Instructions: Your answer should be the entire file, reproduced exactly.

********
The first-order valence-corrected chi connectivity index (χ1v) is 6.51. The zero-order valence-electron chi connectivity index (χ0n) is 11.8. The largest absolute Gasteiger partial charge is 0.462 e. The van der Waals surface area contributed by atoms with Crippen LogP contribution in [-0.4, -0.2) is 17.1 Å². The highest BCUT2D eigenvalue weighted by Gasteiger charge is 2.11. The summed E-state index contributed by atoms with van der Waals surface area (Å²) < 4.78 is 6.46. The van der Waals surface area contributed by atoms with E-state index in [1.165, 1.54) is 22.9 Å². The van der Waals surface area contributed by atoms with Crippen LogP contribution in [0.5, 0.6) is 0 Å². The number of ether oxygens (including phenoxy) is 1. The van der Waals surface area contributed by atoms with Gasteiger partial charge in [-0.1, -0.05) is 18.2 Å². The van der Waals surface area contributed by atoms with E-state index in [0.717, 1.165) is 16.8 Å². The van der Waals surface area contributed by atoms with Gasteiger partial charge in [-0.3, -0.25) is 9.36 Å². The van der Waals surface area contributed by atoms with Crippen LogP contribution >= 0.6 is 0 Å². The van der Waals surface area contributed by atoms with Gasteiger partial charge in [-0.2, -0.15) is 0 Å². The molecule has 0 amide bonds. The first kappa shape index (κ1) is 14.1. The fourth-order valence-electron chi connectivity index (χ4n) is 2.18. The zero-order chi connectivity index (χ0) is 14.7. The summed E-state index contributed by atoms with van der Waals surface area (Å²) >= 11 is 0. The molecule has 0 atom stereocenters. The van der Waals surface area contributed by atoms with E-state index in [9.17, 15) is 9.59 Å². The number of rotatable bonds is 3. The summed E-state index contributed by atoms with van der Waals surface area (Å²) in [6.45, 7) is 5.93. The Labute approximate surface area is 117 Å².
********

The first-order valence-corrected chi connectivity index (χ1v) is 6.51. The zero-order valence-electron chi connectivity index (χ0n) is 11.8. The largest absolute Gasteiger partial charge is 0.462 e. The van der Waals surface area contributed by atoms with Crippen LogP contribution in [-0.4, -0.2) is 17.1 Å². The highest BCUT2D eigenvalue weighted by Gasteiger charge is 2.11. The summed E-state index contributed by atoms with van der Waals surface area (Å²) < 4.78 is 6.46. The van der Waals surface area contributed by atoms with E-state index in [1.165, 1.54) is 22.9 Å². The van der Waals surface area contributed by atoms with Crippen LogP contribution in [0.5, 0.6) is 0 Å². The number of ether oxygens (including phenoxy) is 1. The van der Waals surface area contributed by atoms with Gasteiger partial charge in [-0.1, -0.05) is 18.2 Å². The van der Waals surface area contributed by atoms with E-state index in [0.717, 1.165) is 16.8 Å². The van der Waals surface area contributed by atoms with Gasteiger partial charge in [-0.3, -0.25) is 9.36 Å². The van der Waals surface area contributed by atoms with Crippen LogP contribution >= 0.6 is 0 Å². The van der Waals surface area contributed by atoms with Gasteiger partial charge in [-0.2, -0.15) is 0 Å². The molecule has 0 amide bonds. The first kappa shape index (κ1) is 14.1. The fourth-order valence-electron chi connectivity index (χ4n) is 2.18. The zero-order chi connectivity index (χ0) is 14.7. The summed E-state index contributed by atoms with van der Waals surface area (Å²) >= 11 is 0. The molecule has 0 atom stereocenters. The van der Waals surface area contributed by atoms with E-state index in [9.17, 15) is 9.59 Å². The number of rotatable bonds is 3. The summed E-state index contributed by atoms with van der Waals surface area (Å²) in [6.45, 7) is 5.93. The Labute approximate surface area is 117 Å².